Hip: capsulorrhaphy in Cats (Felis) | Vetlexicon
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Hip: capsulorrhaphy

ISSN 2398-2950

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Introduction

  • To re-inforce repair of torn hip joint capsule, thereby increasing stability of reduction of luxation.

Uses

Disadvantages

  • Sutures may break resulting in acute lameness or reluxation.

Alternative techniques

Decision taking

Criteria for choosing test

  • Joint capsule too torn for simple repair - will not provide sufficient support for open reduction.

Requirements

Materials required

Minimum equipment

  • Standard surgical kit.
  • Drill.

Minimum consumables

  • 2 bone screws (2.0-2.4 mm) and washers or preferably suture screws.
  • Large gauge PDS, prolene or nylon.

Preparation

Dietary preparation

  • Fast patient for 12 hours prior to general anesthesia to prevent reflux esophagitis.

Site preparation

Approach

Preparation

  • Standard aseptic (clip, wash, swab and drape).

Restraint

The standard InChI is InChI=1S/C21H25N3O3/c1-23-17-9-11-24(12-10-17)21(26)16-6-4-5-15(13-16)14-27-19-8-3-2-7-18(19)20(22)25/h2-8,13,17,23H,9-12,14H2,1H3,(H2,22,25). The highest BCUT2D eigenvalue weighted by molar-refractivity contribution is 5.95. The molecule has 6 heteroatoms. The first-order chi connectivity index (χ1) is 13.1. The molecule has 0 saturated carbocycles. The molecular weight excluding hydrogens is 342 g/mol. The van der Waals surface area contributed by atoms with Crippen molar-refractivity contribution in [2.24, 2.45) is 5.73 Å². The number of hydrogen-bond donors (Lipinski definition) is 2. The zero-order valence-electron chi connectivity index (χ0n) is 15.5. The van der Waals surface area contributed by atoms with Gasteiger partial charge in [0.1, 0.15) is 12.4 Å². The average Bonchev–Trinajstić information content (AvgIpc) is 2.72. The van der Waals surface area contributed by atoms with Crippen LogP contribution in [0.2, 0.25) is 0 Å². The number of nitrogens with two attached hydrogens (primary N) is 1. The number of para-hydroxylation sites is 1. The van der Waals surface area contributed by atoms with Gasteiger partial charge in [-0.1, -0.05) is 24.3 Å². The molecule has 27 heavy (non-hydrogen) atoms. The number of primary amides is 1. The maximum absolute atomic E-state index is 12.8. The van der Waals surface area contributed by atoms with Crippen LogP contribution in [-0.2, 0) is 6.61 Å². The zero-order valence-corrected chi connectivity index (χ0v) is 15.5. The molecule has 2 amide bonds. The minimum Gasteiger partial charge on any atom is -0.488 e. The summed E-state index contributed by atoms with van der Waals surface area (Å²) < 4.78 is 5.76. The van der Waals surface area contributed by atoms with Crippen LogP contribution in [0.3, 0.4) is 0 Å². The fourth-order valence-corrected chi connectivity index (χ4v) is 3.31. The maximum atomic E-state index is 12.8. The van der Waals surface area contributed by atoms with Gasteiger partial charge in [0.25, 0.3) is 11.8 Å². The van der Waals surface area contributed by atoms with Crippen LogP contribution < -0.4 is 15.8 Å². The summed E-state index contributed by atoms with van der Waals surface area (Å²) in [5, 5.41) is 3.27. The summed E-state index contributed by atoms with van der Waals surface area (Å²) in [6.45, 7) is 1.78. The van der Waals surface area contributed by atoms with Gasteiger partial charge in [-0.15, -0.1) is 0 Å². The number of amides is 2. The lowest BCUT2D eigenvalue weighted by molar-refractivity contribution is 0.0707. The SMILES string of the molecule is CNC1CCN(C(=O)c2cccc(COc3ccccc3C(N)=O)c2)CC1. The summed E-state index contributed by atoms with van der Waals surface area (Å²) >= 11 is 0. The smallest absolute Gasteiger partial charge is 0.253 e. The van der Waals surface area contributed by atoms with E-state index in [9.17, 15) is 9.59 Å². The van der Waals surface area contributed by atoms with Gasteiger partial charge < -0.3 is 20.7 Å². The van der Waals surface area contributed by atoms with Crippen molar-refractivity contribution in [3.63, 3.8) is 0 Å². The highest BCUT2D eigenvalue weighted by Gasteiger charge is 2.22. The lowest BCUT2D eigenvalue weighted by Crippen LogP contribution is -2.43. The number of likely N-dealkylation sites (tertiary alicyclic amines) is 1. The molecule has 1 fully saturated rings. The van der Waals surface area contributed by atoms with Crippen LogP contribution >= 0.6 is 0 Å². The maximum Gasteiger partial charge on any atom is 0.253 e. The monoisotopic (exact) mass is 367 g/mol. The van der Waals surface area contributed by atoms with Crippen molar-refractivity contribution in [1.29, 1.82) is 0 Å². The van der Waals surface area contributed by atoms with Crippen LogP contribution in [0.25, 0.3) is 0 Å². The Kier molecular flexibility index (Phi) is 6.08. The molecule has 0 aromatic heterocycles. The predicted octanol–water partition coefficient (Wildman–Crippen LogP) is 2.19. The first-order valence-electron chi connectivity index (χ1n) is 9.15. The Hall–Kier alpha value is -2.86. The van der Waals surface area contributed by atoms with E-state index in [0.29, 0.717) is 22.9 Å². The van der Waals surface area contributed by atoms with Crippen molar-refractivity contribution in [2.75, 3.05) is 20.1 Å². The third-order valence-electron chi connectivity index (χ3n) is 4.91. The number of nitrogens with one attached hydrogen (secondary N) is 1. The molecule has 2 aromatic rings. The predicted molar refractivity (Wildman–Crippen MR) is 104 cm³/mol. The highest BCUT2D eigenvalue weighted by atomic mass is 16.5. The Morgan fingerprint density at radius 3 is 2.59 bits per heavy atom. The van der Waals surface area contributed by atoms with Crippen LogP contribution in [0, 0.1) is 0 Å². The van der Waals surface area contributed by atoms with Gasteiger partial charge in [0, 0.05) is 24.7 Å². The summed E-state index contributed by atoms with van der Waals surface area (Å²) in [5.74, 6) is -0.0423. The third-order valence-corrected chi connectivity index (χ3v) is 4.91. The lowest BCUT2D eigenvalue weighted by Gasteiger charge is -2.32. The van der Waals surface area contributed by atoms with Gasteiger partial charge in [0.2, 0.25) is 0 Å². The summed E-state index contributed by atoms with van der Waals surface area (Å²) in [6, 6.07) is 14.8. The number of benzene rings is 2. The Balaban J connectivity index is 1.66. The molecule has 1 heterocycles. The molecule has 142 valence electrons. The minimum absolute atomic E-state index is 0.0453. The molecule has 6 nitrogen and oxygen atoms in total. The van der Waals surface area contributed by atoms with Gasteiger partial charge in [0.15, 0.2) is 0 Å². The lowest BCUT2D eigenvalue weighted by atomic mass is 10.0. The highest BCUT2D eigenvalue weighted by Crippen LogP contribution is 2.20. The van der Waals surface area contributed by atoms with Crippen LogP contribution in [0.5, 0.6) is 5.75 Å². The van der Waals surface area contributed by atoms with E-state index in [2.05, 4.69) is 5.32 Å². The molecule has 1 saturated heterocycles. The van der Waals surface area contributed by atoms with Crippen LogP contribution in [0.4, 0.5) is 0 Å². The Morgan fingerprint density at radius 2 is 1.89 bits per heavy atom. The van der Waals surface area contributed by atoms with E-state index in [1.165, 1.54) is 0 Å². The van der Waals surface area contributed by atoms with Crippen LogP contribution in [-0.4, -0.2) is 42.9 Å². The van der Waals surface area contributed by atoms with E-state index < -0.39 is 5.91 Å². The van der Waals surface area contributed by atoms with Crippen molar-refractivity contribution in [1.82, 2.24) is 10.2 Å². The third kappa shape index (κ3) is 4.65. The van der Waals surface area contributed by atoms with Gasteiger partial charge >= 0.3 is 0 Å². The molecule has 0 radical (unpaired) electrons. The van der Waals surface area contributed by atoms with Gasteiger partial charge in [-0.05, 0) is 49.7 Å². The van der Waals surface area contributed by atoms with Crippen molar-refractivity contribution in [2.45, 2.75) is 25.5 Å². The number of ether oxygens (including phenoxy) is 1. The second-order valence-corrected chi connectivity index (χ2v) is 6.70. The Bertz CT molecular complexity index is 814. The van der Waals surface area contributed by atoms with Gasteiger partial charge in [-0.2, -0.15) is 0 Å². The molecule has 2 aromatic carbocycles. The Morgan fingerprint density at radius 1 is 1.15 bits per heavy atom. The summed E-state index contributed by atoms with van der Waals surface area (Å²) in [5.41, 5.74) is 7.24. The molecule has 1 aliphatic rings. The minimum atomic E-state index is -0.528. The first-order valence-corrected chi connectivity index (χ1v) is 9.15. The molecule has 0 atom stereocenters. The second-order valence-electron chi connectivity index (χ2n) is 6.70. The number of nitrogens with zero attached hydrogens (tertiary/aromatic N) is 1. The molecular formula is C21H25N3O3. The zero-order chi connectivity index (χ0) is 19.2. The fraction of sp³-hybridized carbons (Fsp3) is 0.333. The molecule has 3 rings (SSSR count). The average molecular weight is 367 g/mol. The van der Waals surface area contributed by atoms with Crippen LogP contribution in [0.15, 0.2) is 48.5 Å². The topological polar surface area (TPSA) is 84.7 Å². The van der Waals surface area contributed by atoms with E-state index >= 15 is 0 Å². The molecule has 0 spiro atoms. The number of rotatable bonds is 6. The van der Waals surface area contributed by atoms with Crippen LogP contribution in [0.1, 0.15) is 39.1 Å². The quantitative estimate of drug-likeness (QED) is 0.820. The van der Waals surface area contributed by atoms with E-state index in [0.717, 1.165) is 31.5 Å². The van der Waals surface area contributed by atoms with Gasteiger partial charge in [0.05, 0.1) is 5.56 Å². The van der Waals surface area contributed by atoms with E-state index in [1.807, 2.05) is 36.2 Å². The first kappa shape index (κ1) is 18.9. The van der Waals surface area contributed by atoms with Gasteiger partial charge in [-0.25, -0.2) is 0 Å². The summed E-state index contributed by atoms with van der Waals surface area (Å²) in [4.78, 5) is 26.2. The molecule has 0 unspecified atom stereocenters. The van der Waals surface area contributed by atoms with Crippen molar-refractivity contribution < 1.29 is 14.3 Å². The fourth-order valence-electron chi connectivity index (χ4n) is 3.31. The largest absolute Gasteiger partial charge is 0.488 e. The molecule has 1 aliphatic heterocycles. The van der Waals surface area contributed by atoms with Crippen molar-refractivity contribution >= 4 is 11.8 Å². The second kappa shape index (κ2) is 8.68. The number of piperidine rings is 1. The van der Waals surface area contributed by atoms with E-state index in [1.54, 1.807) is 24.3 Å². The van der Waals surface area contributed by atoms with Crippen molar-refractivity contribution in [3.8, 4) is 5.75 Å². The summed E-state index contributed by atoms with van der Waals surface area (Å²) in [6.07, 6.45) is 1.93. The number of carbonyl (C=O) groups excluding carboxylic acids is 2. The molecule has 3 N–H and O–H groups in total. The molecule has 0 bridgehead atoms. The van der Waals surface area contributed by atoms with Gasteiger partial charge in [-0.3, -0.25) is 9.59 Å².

Technique

Approach

Step 2 - Dissection

  • Open reduction of hip. 

Step 3 - Hip reduction

  • Open reduction of hip.

Core procedure

Step 1 - Preparation for prosthesis

  • Place 2 screws at dorsal rim of acetabulum to act as pegs.
  • Drill tunnel in dorsal aspect of femoral neck or through greater trochanter.

Step 2 - Placing prosthesis

  • Pass suture material through tunnel and take under screw head and washer or through the hole in each suture screw in turn.

Exit

Step 1 - Closure

Aftercare

Outcomes

Complications

  • Suture breakage may occur, causing acute lameness between 4 and 10 weeks post-operatively.

Prognosis

  • Peri-articular structures heal sufficiently to stabilize joint after about 10 weeks - cases of suture breakage regain function about this time without further treatment.
  • If multiple limb injuries a transarticular pin may provide better stability to the reduced hip.

Further Reading

Publications

Refereed papers

  • Recent references from PubMed and VetMedResource.
  • Rochereau P, Bernardé A (2012) Stabilization of coxo-femoral luxation using tenodesis of the deep gluteal muscle. Technique description and reluxation rate in 65 dogs and cats (1995-2008). Vet Comp Orthop Traumatol 25 (1), 49-53 PubMed.

Other sources of information

  • Montavon P M, Voss K, Langley-Hobbs S J (2009) Feline Orthopaedic Surgery and Musculoskeletal Disease. Elsevier/Saunders.